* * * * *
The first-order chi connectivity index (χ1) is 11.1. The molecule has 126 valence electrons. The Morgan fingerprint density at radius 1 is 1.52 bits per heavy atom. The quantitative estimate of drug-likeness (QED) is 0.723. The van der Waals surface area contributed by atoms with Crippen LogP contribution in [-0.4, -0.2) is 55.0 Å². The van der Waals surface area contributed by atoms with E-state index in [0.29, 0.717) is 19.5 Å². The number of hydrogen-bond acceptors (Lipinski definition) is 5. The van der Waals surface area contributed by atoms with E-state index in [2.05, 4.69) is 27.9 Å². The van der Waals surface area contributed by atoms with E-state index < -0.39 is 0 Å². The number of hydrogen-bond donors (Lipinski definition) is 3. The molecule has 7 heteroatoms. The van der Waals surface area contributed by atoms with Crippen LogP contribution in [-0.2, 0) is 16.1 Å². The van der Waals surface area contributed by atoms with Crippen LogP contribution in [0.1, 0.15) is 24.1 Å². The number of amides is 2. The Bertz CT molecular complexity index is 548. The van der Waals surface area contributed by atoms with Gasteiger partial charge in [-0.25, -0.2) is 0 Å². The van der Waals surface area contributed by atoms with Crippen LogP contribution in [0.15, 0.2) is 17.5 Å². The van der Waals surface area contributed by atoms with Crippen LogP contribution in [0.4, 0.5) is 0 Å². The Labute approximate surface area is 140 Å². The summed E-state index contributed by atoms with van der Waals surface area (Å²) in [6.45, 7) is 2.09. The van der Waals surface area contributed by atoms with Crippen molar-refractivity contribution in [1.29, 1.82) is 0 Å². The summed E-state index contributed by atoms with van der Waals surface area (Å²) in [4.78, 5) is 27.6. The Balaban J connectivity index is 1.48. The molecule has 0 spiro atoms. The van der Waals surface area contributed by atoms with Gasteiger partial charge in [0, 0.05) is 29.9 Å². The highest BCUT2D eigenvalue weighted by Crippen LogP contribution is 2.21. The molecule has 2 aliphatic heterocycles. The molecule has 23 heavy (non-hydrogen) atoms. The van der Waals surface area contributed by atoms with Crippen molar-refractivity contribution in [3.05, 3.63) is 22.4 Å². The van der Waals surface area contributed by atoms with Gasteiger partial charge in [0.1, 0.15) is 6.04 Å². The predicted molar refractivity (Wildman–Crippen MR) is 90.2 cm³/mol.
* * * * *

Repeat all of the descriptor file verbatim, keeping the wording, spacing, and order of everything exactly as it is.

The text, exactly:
The first-order chi connectivity index (χ1) is 11.1. The molecule has 126 valence electrons. The Morgan fingerprint density at radius 1 is 1.52 bits per heavy atom. The quantitative estimate of drug-likeness (QED) is 0.723. The van der Waals surface area contributed by atoms with Crippen LogP contribution in [-0.4, -0.2) is 55.0 Å². The van der Waals surface area contributed by atoms with E-state index in [0.29, 0.717) is 19.5 Å². The number of hydrogen-bond acceptors (Lipinski definition) is 5. The van der Waals surface area contributed by atoms with E-state index in [2.05, 4.69) is 27.9 Å². The van der Waals surface area contributed by atoms with E-state index < -0.39 is 0 Å². The number of hydrogen-bond donors (Lipinski definition) is 3. The molecule has 7 heteroatoms. The van der Waals surface area contributed by atoms with Crippen LogP contribution in [-0.2, 0) is 16.1 Å². The van der Waals surface area contributed by atoms with Crippen LogP contribution in [0.1, 0.15) is 24.1 Å². The number of amides is 2. The Bertz CT molecular complexity index is 548. The van der Waals surface area contributed by atoms with Gasteiger partial charge in [-0.25, -0.2) is 0 Å². The van der Waals surface area contributed by atoms with Crippen LogP contribution in [0.15, 0.2) is 17.5 Å². The van der Waals surface area contributed by atoms with Crippen LogP contribution in [0.4, 0.5) is 0 Å². The Labute approximate surface area is 140 Å². The summed E-state index contributed by atoms with van der Waals surface area (Å²) in [6.45, 7) is 2.09. The van der Waals surface area contributed by atoms with Crippen molar-refractivity contribution in [1.29, 1.82) is 0 Å². The summed E-state index contributed by atoms with van der Waals surface area (Å²) in [4.78, 5) is 27.6. The Balaban J connectivity index is 1.48. The molecule has 0 spiro atoms. The van der Waals surface area contributed by atoms with Gasteiger partial charge in [0, 0.05) is 29.9 Å². The highest BCUT2D eigenvalue weighted by Crippen LogP contribution is 2.21. The molecule has 2 aliphatic heterocycles. The molecule has 23 heavy (non-hydrogen) atoms. The van der Waals surface area contributed by atoms with Crippen molar-refractivity contribution in [3.05, 3.63) is 22.4 Å². The van der Waals surface area contributed by atoms with Gasteiger partial charge in [0.1, 0.15) is 6.04 Å². The predicted molar refractivity (Wildman–Crippen MR) is 90.2 cm³/mol.